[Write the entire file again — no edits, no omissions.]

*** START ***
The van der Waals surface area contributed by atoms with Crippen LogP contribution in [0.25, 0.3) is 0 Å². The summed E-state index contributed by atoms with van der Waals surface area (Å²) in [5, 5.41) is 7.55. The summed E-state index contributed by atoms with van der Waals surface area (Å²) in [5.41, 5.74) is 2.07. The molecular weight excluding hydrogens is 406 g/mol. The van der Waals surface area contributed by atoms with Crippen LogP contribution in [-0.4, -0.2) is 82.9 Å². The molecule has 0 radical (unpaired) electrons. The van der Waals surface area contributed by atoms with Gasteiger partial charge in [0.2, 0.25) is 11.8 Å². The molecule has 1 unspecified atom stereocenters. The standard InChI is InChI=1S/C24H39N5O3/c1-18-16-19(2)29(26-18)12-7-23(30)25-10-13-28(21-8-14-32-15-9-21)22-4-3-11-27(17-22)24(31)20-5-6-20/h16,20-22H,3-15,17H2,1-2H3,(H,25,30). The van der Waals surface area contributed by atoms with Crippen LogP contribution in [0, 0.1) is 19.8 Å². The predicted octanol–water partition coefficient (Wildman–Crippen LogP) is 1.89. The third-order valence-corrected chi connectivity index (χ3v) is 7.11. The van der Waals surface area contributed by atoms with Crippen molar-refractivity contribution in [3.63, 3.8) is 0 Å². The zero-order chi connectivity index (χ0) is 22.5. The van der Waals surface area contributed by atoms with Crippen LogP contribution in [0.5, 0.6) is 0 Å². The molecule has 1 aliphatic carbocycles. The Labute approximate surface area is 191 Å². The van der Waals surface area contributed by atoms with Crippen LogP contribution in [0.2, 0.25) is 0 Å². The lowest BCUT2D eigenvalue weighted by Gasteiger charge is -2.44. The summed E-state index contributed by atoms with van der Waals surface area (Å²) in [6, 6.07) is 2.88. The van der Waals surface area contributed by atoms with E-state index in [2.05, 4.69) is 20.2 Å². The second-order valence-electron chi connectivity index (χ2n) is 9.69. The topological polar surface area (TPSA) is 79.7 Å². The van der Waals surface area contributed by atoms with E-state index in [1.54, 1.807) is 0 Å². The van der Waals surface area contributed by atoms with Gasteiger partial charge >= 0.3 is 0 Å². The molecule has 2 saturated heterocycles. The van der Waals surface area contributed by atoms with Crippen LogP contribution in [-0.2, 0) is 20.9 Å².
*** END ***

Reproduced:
The van der Waals surface area contributed by atoms with Crippen LogP contribution in [0.25, 0.3) is 0 Å². The summed E-state index contributed by atoms with van der Waals surface area (Å²) in [5, 5.41) is 7.55. The summed E-state index contributed by atoms with van der Waals surface area (Å²) in [5.41, 5.74) is 2.07. The molecular weight excluding hydrogens is 406 g/mol. The van der Waals surface area contributed by atoms with Crippen LogP contribution in [-0.4, -0.2) is 82.9 Å². The molecule has 0 radical (unpaired) electrons. The van der Waals surface area contributed by atoms with Gasteiger partial charge in [0.2, 0.25) is 11.8 Å². The molecule has 1 unspecified atom stereocenters. The standard InChI is InChI=1S/C24H39N5O3/c1-18-16-19(2)29(26-18)12-7-23(30)25-10-13-28(21-8-14-32-15-9-21)22-4-3-11-27(17-22)24(31)20-5-6-20/h16,20-22H,3-15,17H2,1-2H3,(H,25,30). The van der Waals surface area contributed by atoms with Crippen LogP contribution in [0, 0.1) is 19.8 Å². The predicted octanol–water partition coefficient (Wildman–Crippen LogP) is 1.89. The third-order valence-corrected chi connectivity index (χ3v) is 7.11. The van der Waals surface area contributed by atoms with Crippen molar-refractivity contribution in [3.63, 3.8) is 0 Å². The zero-order chi connectivity index (χ0) is 22.5. The van der Waals surface area contributed by atoms with Crippen LogP contribution in [0.5, 0.6) is 0 Å². The molecule has 1 aliphatic carbocycles. The Labute approximate surface area is 191 Å². The van der Waals surface area contributed by atoms with Crippen LogP contribution in [0.2, 0.25) is 0 Å². The lowest BCUT2D eigenvalue weighted by Gasteiger charge is -2.44. The summed E-state index contributed by atoms with van der Waals surface area (Å²) in [6, 6.07) is 2.88. The van der Waals surface area contributed by atoms with E-state index in [2.05, 4.69) is 20.2 Å². The second-order valence-electron chi connectivity index (χ2n) is 9.69. The topological polar surface area (TPSA) is 79.7 Å². The van der Waals surface area contributed by atoms with E-state index in [1.54, 1.807) is 0 Å². The van der Waals surface area contributed by atoms with Gasteiger partial charge >= 0.3 is 0 Å². The molecule has 2 saturated heterocycles. The van der Waals surface area contributed by atoms with Crippen LogP contribution in [-0.2, 0) is 20.9 Å².